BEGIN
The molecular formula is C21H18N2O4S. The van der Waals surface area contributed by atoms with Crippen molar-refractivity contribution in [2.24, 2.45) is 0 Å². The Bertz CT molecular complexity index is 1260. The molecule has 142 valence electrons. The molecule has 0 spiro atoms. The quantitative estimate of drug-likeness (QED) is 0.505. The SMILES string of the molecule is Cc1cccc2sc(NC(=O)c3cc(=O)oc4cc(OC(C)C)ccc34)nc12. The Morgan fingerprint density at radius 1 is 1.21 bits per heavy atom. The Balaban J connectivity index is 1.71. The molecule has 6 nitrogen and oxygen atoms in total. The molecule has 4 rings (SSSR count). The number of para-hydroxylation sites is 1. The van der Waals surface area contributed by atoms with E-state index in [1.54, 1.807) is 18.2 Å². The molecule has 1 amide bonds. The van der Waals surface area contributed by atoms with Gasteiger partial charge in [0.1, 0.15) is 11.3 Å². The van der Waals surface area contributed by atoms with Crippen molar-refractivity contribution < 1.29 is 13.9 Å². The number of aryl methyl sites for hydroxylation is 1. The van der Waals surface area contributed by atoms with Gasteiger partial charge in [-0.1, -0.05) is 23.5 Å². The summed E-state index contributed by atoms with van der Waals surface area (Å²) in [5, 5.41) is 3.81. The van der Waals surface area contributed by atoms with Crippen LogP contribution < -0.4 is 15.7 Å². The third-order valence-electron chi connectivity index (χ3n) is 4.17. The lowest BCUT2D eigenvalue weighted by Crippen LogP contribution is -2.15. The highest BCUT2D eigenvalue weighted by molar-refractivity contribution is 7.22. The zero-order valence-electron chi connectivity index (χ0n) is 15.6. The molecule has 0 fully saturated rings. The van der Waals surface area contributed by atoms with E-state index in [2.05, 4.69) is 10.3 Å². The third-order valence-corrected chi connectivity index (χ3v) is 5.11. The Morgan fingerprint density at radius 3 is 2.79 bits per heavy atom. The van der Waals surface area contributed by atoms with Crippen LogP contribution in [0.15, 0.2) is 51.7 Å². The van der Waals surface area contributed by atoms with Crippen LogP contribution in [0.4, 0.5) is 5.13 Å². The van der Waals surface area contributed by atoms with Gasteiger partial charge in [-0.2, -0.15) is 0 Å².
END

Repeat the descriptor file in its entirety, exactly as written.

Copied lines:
The molecular formula is C21H18N2O4S. The van der Waals surface area contributed by atoms with Crippen molar-refractivity contribution in [2.24, 2.45) is 0 Å². The Bertz CT molecular complexity index is 1260. The molecule has 142 valence electrons. The molecule has 0 spiro atoms. The quantitative estimate of drug-likeness (QED) is 0.505. The SMILES string of the molecule is Cc1cccc2sc(NC(=O)c3cc(=O)oc4cc(OC(C)C)ccc34)nc12. The Morgan fingerprint density at radius 1 is 1.21 bits per heavy atom. The Balaban J connectivity index is 1.71. The molecule has 6 nitrogen and oxygen atoms in total. The molecule has 4 rings (SSSR count). The number of para-hydroxylation sites is 1. The van der Waals surface area contributed by atoms with E-state index in [1.54, 1.807) is 18.2 Å². The molecule has 1 amide bonds. The van der Waals surface area contributed by atoms with Gasteiger partial charge in [0.1, 0.15) is 11.3 Å². The van der Waals surface area contributed by atoms with Crippen molar-refractivity contribution < 1.29 is 13.9 Å². The number of aryl methyl sites for hydroxylation is 1. The van der Waals surface area contributed by atoms with Gasteiger partial charge in [-0.1, -0.05) is 23.5 Å². The summed E-state index contributed by atoms with van der Waals surface area (Å²) in [5, 5.41) is 3.81. The van der Waals surface area contributed by atoms with Crippen LogP contribution < -0.4 is 15.7 Å². The third-order valence-electron chi connectivity index (χ3n) is 4.17. The lowest BCUT2D eigenvalue weighted by Crippen LogP contribution is -2.15. The highest BCUT2D eigenvalue weighted by molar-refractivity contribution is 7.22. The zero-order valence-electron chi connectivity index (χ0n) is 15.6. The molecule has 0 fully saturated rings. The van der Waals surface area contributed by atoms with E-state index in [2.05, 4.69) is 10.3 Å². The third-order valence-corrected chi connectivity index (χ3v) is 5.11. The Morgan fingerprint density at radius 3 is 2.79 bits per heavy atom. The van der Waals surface area contributed by atoms with Crippen LogP contribution in [0.15, 0.2) is 51.7 Å². The van der Waals surface area contributed by atoms with Crippen LogP contribution in [0.4, 0.5) is 5.13 Å². The van der Waals surface area contributed by atoms with Gasteiger partial charge in [-0.2, -0.15) is 0 Å².